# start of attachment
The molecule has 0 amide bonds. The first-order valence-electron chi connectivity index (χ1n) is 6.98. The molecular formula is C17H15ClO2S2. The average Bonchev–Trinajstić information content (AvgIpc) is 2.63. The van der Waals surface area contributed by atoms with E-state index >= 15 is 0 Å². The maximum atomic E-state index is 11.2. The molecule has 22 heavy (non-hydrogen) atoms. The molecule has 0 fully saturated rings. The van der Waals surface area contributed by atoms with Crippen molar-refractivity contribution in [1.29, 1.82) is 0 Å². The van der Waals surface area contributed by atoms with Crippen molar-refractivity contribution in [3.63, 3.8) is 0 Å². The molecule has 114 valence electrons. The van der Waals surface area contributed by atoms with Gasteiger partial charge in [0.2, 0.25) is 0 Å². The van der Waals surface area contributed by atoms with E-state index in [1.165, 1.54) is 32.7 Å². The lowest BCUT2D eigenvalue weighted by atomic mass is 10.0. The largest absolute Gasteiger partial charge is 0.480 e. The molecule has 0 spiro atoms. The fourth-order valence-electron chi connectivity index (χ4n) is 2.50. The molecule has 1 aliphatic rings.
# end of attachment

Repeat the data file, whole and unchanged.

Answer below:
The molecule has 0 amide bonds. The first-order valence-electron chi connectivity index (χ1n) is 6.98. The molecular formula is C17H15ClO2S2. The average Bonchev–Trinajstić information content (AvgIpc) is 2.63. The van der Waals surface area contributed by atoms with E-state index >= 15 is 0 Å². The maximum atomic E-state index is 11.2. The molecule has 22 heavy (non-hydrogen) atoms. The molecule has 0 fully saturated rings. The van der Waals surface area contributed by atoms with Crippen molar-refractivity contribution in [1.29, 1.82) is 0 Å². The van der Waals surface area contributed by atoms with Crippen molar-refractivity contribution in [3.63, 3.8) is 0 Å². The molecule has 114 valence electrons. The van der Waals surface area contributed by atoms with Gasteiger partial charge in [0.2, 0.25) is 0 Å². The van der Waals surface area contributed by atoms with E-state index in [1.165, 1.54) is 32.7 Å². The lowest BCUT2D eigenvalue weighted by atomic mass is 10.0. The largest absolute Gasteiger partial charge is 0.480 e. The molecule has 0 spiro atoms. The fourth-order valence-electron chi connectivity index (χ4n) is 2.50. The molecule has 1 aliphatic rings.